Note that because of how the index is constructed you’ll be querying for domains in reverse order. This allows you scope your queries to match everything from a TLD down to a specific subdomain. This will return every URL matching under as well as any subdomains like

As I write this, the index is only partial, while folks provide feedback on the index, so your current results may not reflect everything that is currently in the Common Crawl corpus.

NCSU Libraries’ URLs in the Common Crawl Index

You can see the results for my query for edu.ncsu.lib. Here’s a snippet from the beginning of the set:

Query for edu.ncsu.lib in Common Crawl URL IndexFull Text
edu.ncsu.lib.blogs/:http {'arcFileParition': 200, 'compressedSize': 2062, 'arcSourceSegmentId': 1346876860565, 'arcFileDate': 1346911439829, 'arcFileOffset': 1518768}
edu.ncsu.lib.d/:http {'arcFileParition': 2132, 'compressedSize': 855, 'arcSourceSegmentId': 1346876860782, 'arcFileDate': 1346908147933, 'arcFileOffset': 2759941}
edu.ncsu.lib.d/collections/:http {'arcFileParition': 2132, 'compressedSize': 5165, 'arcSourceSegmentId': 1346876860782, 'arcFileDate': 1346908633502, 'arcFileOffset': 81186482}
edu.ncsu.lib.d/collections/catalog/0228376:http {'arcFileParition': 2132, 'compressedSize': 5738, 'arcSourceSegmentId': 1346876860782, 'arcFileDate': 1346908633502, 'arcFileOffset': 60135728}
edu.ncsu.lib.d/collections/catalog/bh2127pnc001:http {'arcFileParition': 2132, 'compressedSize': 6003, 'arcSourceSegmentId': 1346876860782, 'arcFileDate': 1346908633502, 'arcFileOffset': 27791779}
edu.ncsu.lib.d/collections/catalog/unccmc00145-002-ff0003-002-004_0002:http {'arcFileParition': 2132, 'compressedSize': 6456, 'arcSourceSegmentId': 1346876860782, 'arcFileDate': 1346909064600, 'arcFileOffset': 7308443}
edu.ncsu.lib.databases/:http {'arcFileParition': 76, 'compressedSize': 5688, 'arcSourceSegmentId': 1346823846039, 'arcFileDate': 1346870337194, 'arcFileOffset': 37040682}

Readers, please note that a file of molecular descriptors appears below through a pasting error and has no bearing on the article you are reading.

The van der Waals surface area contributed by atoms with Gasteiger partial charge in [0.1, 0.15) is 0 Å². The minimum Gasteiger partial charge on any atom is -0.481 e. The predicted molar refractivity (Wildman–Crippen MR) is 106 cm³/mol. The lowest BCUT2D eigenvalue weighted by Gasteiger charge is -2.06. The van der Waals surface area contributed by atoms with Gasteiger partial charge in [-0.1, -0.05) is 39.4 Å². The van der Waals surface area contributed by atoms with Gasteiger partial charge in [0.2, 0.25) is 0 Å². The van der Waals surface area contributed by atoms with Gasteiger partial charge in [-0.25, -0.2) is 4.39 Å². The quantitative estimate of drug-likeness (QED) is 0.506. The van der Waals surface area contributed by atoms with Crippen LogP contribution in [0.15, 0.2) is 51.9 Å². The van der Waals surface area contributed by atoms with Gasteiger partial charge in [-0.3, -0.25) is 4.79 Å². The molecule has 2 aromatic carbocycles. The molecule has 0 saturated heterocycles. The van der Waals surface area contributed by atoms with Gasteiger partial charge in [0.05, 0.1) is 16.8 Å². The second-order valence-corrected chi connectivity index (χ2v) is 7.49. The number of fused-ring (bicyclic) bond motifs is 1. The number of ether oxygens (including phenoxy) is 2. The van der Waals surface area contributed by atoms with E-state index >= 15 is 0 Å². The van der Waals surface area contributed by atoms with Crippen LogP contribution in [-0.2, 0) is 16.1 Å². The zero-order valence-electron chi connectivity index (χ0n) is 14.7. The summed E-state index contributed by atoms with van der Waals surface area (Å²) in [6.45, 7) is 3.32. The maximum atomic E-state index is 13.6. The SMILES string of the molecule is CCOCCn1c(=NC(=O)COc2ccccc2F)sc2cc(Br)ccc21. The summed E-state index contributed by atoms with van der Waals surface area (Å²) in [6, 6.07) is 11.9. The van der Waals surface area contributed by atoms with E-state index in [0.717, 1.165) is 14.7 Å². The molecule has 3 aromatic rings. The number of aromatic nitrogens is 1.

The result is a line delimited file with information about one URL on each line. A space separates the URL from some JSON-like data. (You’ll need to convert the single quotes to double quotes for it to parse as JSON, or just eval the data with Python if you are filled with trust or like to live dangerously.) Again, the URL hostname is in reverse order followed by the path in normal order and finally the protocol. The data is a pointer to the location for the file within a segment of the common crawl dataset. This information can be used toretrieve the page from AWS S3.

What I’m interested in is what NCSU Libraries URLs are represented in the index. In total the URL index has 4033 URLs that all look to be from a crawl in early September. Here’s the breakdown for subdomains:

Query for edu.ncsu.lib in Common Crawl URL IndexFull Text
Total URLs: 4033
Total hostnames: 59

Analyzing the Results

The results here are interesting as I’m always trying to raise the discoverability of NCSU Libraries’ digital collections. At the top of the list is the main web site for NCSU Libraries. The hostnames and both point to the same resources. Looking closer we find that of the 2427 URLs there, many are for digital collections related pages. 636 are under the Special Collections Research Center, and some of these are pages for some legacy collections. 407 URLs are for pages in our collection guides application, many of them for individual guides or, strangely the EAD XML for the guides. Some of those collection guides do link to online digital collections.

The institutional repository (Dspace instances) is also well represented at the top of this list. The Technical Reports Repository accounts for 159 of those URLs, and the NCSU Institutional Repository accounts for just 3. The digital collections in the repository, mainly special collections, accounts for 626 URLs. 719 of the 801 repository URLs are directly to the PDFs. Evidently the PDFs rank higher than the landing pages.

NCSU Libraries has been providing Geospatial Data Services and paying attention to SEO for those pages for a long time, so it isn’t completely surprising that this directory of files has gotten indexed: (Note that this server may not be accessible from off-campus.) Many of the URLs under are also GIS pages, so GIS data services and collections pages are even better represented–and human-friendly–than at first appears.

Other digital collections projects like Historical State, Inside Wood, North Carolina Architects & Builders, and NCSU Libraries’ Rare and Unique Materials are represented, but nowhere near exhaustively. Historical State now canonicalizes its URLs for individual resources to point to the Rare and Unique Materials site, but Common Crawl may not be paying attention that that hint. (Hopefully, at some point I’ll be able to do a similar analysis for as I’ve done in the following.)

For these are the URLs listed:

So it appears that the Common Crawl probably hasn’t (at least in this half of the index!), decided to crawl this site to any extent. Instead it appears it is only deciding to crawl pages that have been linked up. Once the rest of the index comes out, I’ll have to take a look, and consider how to improve that number. The key though is obviously getting more links into the site.

Further down in the list there are a bunch of funny looking URLs. I think these are all proxy URLs for user authentication to restricted resources.

  • no longer seems to exist, so I don’t know where they got that page.

Double Checking in Web Data Commons